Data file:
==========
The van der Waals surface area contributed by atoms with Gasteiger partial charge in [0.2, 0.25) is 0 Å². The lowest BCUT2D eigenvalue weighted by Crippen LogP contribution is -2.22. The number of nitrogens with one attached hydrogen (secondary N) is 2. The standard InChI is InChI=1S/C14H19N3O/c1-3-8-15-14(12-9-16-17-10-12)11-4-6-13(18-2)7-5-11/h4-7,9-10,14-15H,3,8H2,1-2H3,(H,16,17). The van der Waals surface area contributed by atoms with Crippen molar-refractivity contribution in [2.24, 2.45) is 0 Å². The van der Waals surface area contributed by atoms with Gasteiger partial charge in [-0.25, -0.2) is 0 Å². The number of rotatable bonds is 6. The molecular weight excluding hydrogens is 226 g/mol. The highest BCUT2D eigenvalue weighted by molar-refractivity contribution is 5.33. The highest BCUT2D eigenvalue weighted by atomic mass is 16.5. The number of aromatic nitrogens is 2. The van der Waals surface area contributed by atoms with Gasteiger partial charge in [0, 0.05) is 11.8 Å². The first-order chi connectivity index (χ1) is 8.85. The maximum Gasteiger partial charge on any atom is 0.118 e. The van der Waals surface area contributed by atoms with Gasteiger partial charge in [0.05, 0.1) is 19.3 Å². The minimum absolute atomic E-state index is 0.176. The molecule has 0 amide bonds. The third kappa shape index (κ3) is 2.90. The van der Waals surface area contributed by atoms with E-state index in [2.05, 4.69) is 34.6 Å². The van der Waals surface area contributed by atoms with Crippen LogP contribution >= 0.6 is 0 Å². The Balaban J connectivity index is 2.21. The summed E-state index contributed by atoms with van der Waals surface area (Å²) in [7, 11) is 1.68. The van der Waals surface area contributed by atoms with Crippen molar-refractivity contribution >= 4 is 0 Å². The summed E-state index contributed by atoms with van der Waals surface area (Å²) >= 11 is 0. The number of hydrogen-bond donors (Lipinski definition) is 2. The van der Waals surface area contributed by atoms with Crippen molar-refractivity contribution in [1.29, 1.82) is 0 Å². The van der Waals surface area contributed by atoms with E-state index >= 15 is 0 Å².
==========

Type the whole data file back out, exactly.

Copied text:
The van der Waals surface area contributed by atoms with Gasteiger partial charge in [0.2, 0.25) is 0 Å². The lowest BCUT2D eigenvalue weighted by Crippen LogP contribution is -2.22. The number of nitrogens with one attached hydrogen (secondary N) is 2. The standard InChI is InChI=1S/C14H19N3O/c1-3-8-15-14(12-9-16-17-10-12)11-4-6-13(18-2)7-5-11/h4-7,9-10,14-15H,3,8H2,1-2H3,(H,16,17). The van der Waals surface area contributed by atoms with Crippen molar-refractivity contribution in [2.24, 2.45) is 0 Å². The van der Waals surface area contributed by atoms with Gasteiger partial charge in [-0.25, -0.2) is 0 Å². The number of rotatable bonds is 6. The molecular weight excluding hydrogens is 226 g/mol. The highest BCUT2D eigenvalue weighted by molar-refractivity contribution is 5.33. The highest BCUT2D eigenvalue weighted by atomic mass is 16.5. The number of aromatic nitrogens is 2. The van der Waals surface area contributed by atoms with Gasteiger partial charge in [0, 0.05) is 11.8 Å². The first-order chi connectivity index (χ1) is 8.85. The maximum Gasteiger partial charge on any atom is 0.118 e. The van der Waals surface area contributed by atoms with Gasteiger partial charge in [0.05, 0.1) is 19.3 Å². The minimum absolute atomic E-state index is 0.176. The molecule has 0 amide bonds. The third kappa shape index (κ3) is 2.90. The van der Waals surface area contributed by atoms with E-state index in [2.05, 4.69) is 34.6 Å². The van der Waals surface area contributed by atoms with Crippen LogP contribution >= 0.6 is 0 Å². The Balaban J connectivity index is 2.21. The summed E-state index contributed by atoms with van der Waals surface area (Å²) in [7, 11) is 1.68. The van der Waals surface area contributed by atoms with Crippen molar-refractivity contribution >= 4 is 0 Å². The summed E-state index contributed by atoms with van der Waals surface area (Å²) >= 11 is 0. The number of hydrogen-bond donors (Lipinski definition) is 2. The van der Waals surface area contributed by atoms with Crippen molar-refractivity contribution in [1.29, 1.82) is 0 Å². The van der Waals surface area contributed by atoms with E-state index >= 15 is 0 Å².